Currently reading: London and Paris announce real-world emissions testing for cars
The system will help identify environmentally friendly models in a bid to increase uptake in them and reduce air pollution in cities

Real-world emissions testing will be introduced in London and Paris by the end of 2017 to help score new cars based on how environmentally friendly they are, encouraging their uptake and reducing air pollution in cities.

The decision was made in a meeting between London Mayor Sadiq Khan and his Parisian counterpart Anne Hidalgo, along with senior city officials and representatives of several major car manufacturers.

Read more: will London's pollution problem spell the end of diesel cars?

Current emissions testing only regulate some pollutants and require vehicles to meet the standards in laboratory conditions, but the new scheme will score each model score based on all of the air pollutants they release in on-road conditions. These scores will then be made available online to consumers through dedicated websites.

The Volkswagen dieselgate scandal has heightened awareness of current tests' shortcomings, leading many to call for a radical rethink of how emissions are measured.

Read more: London Mayor could ban cars from capital to cut pollution

Mayor Hidalgo announced a commitment with various charitable foundations to work with the International Council on Clean Transportation and experts Emissions Analytics to measure emissions using remote sensors and portable emissions monitoring equipment.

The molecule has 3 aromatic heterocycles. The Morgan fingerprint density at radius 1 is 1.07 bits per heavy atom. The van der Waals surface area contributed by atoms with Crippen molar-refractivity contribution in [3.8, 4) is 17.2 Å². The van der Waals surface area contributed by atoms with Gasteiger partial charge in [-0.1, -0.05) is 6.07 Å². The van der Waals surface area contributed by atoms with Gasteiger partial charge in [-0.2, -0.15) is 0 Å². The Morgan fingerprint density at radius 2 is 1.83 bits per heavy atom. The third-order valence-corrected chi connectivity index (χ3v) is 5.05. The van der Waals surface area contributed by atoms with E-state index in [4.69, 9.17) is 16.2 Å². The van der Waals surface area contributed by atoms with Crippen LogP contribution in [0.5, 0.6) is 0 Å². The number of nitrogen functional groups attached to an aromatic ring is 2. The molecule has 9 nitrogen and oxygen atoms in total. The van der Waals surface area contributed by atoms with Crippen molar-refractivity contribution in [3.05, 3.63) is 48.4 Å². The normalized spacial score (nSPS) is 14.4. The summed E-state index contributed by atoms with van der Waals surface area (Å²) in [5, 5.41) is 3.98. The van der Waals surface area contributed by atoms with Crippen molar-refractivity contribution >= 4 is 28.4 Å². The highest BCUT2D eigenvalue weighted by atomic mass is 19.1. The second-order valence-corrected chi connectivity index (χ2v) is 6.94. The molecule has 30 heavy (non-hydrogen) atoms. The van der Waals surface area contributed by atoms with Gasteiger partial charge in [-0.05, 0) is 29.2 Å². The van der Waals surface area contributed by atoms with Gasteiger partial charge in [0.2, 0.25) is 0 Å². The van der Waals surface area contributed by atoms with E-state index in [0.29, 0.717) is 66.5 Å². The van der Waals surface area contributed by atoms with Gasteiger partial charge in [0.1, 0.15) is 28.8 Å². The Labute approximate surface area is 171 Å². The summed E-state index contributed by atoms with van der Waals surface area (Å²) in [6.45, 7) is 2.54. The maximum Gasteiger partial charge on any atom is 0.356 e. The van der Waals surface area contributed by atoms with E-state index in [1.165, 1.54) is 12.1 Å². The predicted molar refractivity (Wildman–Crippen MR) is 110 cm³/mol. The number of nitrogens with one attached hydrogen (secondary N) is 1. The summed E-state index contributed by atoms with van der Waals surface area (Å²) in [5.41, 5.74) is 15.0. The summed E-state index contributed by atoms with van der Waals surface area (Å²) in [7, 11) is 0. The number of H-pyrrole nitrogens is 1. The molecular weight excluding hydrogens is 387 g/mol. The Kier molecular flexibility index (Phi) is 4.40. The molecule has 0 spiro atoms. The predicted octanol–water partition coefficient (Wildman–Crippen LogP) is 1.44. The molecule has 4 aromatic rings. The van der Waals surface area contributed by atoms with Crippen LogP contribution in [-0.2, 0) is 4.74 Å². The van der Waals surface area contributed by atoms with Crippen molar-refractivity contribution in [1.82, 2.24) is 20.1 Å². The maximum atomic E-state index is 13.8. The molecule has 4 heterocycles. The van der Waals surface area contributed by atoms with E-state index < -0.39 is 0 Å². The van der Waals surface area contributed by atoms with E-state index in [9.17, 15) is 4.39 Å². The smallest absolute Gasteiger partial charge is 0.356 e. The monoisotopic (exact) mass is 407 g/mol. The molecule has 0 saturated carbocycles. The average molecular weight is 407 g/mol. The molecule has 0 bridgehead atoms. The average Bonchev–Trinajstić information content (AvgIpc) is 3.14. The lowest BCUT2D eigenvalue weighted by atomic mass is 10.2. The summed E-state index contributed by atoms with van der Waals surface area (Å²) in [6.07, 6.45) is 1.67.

Mayor Khan said: “By having ‘on the road’ testing I believe we will help Londoners make an informed choice and incentivise manufacturers to build cleaner vehicles sooner.

“This scheme is also a fantastic example of how big cities around the world can pool their expertise and their influence to encourage big industry to clean up its act. The toxicity of the air in London and many other big cities is an outrage, and schemes of the type we are introducing in London and Paris have the potential to make a massive difference to the quality of the air we all breathe.”

Read more: Paris to introduce anti-pollution sticker scheme

Other cities part of the C40 climate leadership group have also committed to developing a global scoring system. These cities include Madrid, Mexico City, Milan, Moscow, Oslo, Seoul and Tokyo.

London is introducing a £10 'T-charge' for high polluting vehicles in the city from this autumn, while Khan has also proposed introducing the world's first Ultra Low Emission Zone (ULEZ) in central London in 2019.


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scotty5 29 March 2017


Let me take a guess, British and French built cars will top the charts with their main rivals finishing last.
Paul73 29 March 2017

"fuel emissions"? They

"fuel emissions"? They shouldn't be emitting any fuel.....
Paul73 29 March 2017

"fuel emissions"? They

"fuel emissions"? They shouldn't be emitting any fuel.....